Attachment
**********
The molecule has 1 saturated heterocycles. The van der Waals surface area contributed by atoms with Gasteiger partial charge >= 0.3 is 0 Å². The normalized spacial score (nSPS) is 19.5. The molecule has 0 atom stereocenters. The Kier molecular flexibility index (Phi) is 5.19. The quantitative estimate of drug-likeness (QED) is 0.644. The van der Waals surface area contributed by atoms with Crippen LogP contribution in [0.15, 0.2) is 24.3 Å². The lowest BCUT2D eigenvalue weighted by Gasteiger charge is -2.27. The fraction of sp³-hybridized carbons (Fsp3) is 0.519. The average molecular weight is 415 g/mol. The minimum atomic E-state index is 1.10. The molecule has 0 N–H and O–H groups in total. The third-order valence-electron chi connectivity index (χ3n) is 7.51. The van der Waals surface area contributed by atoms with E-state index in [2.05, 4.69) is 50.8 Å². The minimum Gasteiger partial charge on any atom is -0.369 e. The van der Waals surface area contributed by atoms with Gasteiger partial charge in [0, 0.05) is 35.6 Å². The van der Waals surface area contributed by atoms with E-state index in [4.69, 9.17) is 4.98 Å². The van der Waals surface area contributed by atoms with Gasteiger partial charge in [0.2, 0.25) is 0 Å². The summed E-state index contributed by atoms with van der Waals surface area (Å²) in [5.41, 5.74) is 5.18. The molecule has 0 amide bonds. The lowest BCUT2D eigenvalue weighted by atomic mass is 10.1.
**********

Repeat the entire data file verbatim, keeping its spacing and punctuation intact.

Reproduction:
The molecule has 1 saturated heterocycles. The van der Waals surface area contributed by atoms with Gasteiger partial charge >= 0.3 is 0 Å². The normalized spacial score (nSPS) is 19.5. The molecule has 0 atom stereocenters. The Kier molecular flexibility index (Phi) is 5.19. The quantitative estimate of drug-likeness (QED) is 0.644. The van der Waals surface area contributed by atoms with Crippen LogP contribution in [0.15, 0.2) is 24.3 Å². The lowest BCUT2D eigenvalue weighted by Gasteiger charge is -2.27. The fraction of sp³-hybridized carbons (Fsp3) is 0.519. The average molecular weight is 415 g/mol. The minimum atomic E-state index is 1.10. The molecule has 0 N–H and O–H groups in total. The third-order valence-electron chi connectivity index (χ3n) is 7.51. The van der Waals surface area contributed by atoms with E-state index in [2.05, 4.69) is 50.8 Å². The minimum Gasteiger partial charge on any atom is -0.369 e. The van der Waals surface area contributed by atoms with Gasteiger partial charge in [0, 0.05) is 35.6 Å². The van der Waals surface area contributed by atoms with E-state index in [4.69, 9.17) is 4.98 Å². The van der Waals surface area contributed by atoms with Gasteiger partial charge in [0.2, 0.25) is 0 Å². The summed E-state index contributed by atoms with van der Waals surface area (Å²) in [5.41, 5.74) is 5.18. The molecule has 0 amide bonds. The lowest BCUT2D eigenvalue weighted by atomic mass is 10.1.